Sunday, June 13, 2010
THE MISTRESS OF NOTHING by Kate Pullinger (2009)
With tony literary friends including George Meredith and Alfred Tennyson, translator Lady Lucie Duff Gordon is the toast of Victorian London. After a collapse at the dinner table one evening, her doctor insists that she set sail for warmer and drier climes in Egypt where there is some hope that her tuberculosis may be treated. Lady Duff Gordon must leave her husband and children behind in England and is accompanied by her longtime faithful and devoted maid Sally first to Alexandria and then down the Nile to Luxor.
In Luxor, Lady Lucie adopts native dress and throws herself into the cultural wonder that is Egypt by embracing Arabic lessons, trying foreign menus and journeying to the famous ruins. Aided in her transition to this life by her dragoman Omar, Lady Duff Gordon writes enraptured letters home daily to her family, and those letters are published as a book, a boon that helps to finance her stay in Egypt.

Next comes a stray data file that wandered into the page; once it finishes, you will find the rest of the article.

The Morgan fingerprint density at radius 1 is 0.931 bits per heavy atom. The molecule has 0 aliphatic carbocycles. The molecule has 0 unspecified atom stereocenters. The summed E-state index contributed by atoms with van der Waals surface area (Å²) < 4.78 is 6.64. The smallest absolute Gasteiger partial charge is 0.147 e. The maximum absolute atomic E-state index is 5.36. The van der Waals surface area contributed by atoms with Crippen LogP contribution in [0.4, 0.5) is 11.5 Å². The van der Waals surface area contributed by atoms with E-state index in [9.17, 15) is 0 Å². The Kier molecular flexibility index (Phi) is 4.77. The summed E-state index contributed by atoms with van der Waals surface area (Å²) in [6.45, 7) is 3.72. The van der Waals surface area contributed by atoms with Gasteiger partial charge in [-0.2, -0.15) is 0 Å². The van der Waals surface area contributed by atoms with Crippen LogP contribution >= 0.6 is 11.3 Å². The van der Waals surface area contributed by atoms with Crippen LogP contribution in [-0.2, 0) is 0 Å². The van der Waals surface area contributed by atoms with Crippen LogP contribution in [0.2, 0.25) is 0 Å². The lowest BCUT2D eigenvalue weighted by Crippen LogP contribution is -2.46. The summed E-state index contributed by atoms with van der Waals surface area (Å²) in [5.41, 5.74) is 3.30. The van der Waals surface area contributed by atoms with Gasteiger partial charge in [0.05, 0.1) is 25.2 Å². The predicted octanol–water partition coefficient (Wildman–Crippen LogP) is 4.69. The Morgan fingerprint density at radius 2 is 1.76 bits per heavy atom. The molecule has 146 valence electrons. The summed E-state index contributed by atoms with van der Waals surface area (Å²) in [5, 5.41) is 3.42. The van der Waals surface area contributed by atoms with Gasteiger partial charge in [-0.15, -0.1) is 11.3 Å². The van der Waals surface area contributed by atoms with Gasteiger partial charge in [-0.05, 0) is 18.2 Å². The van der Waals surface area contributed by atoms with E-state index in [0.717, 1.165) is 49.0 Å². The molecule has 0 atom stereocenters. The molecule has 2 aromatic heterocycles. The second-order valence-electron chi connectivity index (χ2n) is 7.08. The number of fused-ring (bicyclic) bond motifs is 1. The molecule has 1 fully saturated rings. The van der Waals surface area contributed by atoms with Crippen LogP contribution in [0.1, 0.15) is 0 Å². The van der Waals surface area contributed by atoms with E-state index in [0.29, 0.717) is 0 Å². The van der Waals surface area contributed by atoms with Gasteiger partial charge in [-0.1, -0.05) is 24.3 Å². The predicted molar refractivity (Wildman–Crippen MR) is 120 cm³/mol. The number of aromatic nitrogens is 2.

MISTRESS OF NOTHING is told from Sally Naldrett's wide-eyed perspective as she experiences a whole new world in service to her Lady Lucie. In Egypt, Sally's apparent freedoms are ones she can ill afford in her position and her opening gambit that "the truth is that, to her, I was not fully human," is not only heartbreaking but true.
Partially based on the actual Letters from Egypt by Lady Duff Gordon (in print since their original publication in 1865) MISTRESS OF NOTHING is a novel that will transport you to 19th century Egypt's sights, sounds and smells so convincingly that you'll feel you've taken the journey yourself.